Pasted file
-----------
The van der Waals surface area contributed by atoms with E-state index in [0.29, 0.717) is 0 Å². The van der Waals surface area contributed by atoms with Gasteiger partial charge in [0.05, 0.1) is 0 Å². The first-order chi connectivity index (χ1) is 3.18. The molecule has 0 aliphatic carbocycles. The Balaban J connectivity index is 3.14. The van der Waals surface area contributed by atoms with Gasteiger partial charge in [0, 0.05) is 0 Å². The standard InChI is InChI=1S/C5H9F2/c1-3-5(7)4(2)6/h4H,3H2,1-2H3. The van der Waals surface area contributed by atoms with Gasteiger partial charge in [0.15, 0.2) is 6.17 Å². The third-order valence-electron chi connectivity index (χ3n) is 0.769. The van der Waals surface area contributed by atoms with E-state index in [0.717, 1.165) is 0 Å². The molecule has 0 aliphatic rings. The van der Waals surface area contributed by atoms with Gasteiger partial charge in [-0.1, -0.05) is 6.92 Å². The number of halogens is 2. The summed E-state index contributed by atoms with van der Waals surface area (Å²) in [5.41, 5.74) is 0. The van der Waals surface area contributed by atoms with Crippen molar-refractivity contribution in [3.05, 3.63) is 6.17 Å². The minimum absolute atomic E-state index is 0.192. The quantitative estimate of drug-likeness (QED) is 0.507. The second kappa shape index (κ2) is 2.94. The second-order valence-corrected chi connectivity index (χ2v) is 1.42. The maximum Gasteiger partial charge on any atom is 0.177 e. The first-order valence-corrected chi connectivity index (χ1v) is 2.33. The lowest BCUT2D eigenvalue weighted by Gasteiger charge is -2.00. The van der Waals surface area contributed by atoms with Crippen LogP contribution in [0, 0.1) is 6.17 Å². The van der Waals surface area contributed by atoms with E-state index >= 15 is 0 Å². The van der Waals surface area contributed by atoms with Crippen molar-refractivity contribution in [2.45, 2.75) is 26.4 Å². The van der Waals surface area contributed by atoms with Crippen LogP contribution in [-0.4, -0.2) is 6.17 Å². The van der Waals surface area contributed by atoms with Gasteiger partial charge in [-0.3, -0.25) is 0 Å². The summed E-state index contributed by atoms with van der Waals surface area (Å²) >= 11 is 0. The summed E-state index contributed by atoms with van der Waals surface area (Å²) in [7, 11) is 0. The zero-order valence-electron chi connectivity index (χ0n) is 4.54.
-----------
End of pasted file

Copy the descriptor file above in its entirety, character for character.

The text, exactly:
The van der Waals surface area contributed by atoms with E-state index in [0.29, 0.717) is 0 Å². The van der Waals surface area contributed by atoms with Gasteiger partial charge in [0.05, 0.1) is 0 Å². The first-order chi connectivity index (χ1) is 3.18. The molecule has 0 aliphatic carbocycles. The Balaban J connectivity index is 3.14. The van der Waals surface area contributed by atoms with Gasteiger partial charge in [0, 0.05) is 0 Å². The standard InChI is InChI=1S/C5H9F2/c1-3-5(7)4(2)6/h4H,3H2,1-2H3. The van der Waals surface area contributed by atoms with Gasteiger partial charge in [0.15, 0.2) is 6.17 Å². The third-order valence-electron chi connectivity index (χ3n) is 0.769. The van der Waals surface area contributed by atoms with E-state index in [0.717, 1.165) is 0 Å². The molecule has 0 aliphatic rings. The van der Waals surface area contributed by atoms with Gasteiger partial charge in [-0.1, -0.05) is 6.92 Å². The number of halogens is 2. The summed E-state index contributed by atoms with van der Waals surface area (Å²) in [5.41, 5.74) is 0. The van der Waals surface area contributed by atoms with Crippen molar-refractivity contribution in [3.05, 3.63) is 6.17 Å². The minimum absolute atomic E-state index is 0.192. The quantitative estimate of drug-likeness (QED) is 0.507. The second kappa shape index (κ2) is 2.94. The second-order valence-corrected chi connectivity index (χ2v) is 1.42. The maximum Gasteiger partial charge on any atom is 0.177 e. The first-order valence-corrected chi connectivity index (χ1v) is 2.33. The lowest BCUT2D eigenvalue weighted by Gasteiger charge is -2.00. The van der Waals surface area contributed by atoms with Crippen LogP contribution in [0, 0.1) is 6.17 Å². The van der Waals surface area contributed by atoms with E-state index >= 15 is 0 Å². The van der Waals surface area contributed by atoms with Crippen molar-refractivity contribution in [2.45, 2.75) is 26.4 Å². The van der Waals surface area contributed by atoms with Crippen LogP contribution in [-0.4, -0.2) is 6.17 Å². The van der Waals surface area contributed by atoms with Gasteiger partial charge in [-0.3, -0.25) is 0 Å². The summed E-state index contributed by atoms with van der Waals surface area (Å²) >= 11 is 0. The summed E-state index contributed by atoms with van der Waals surface area (Å²) in [7, 11) is 0. The zero-order valence-electron chi connectivity index (χ0n) is 4.54.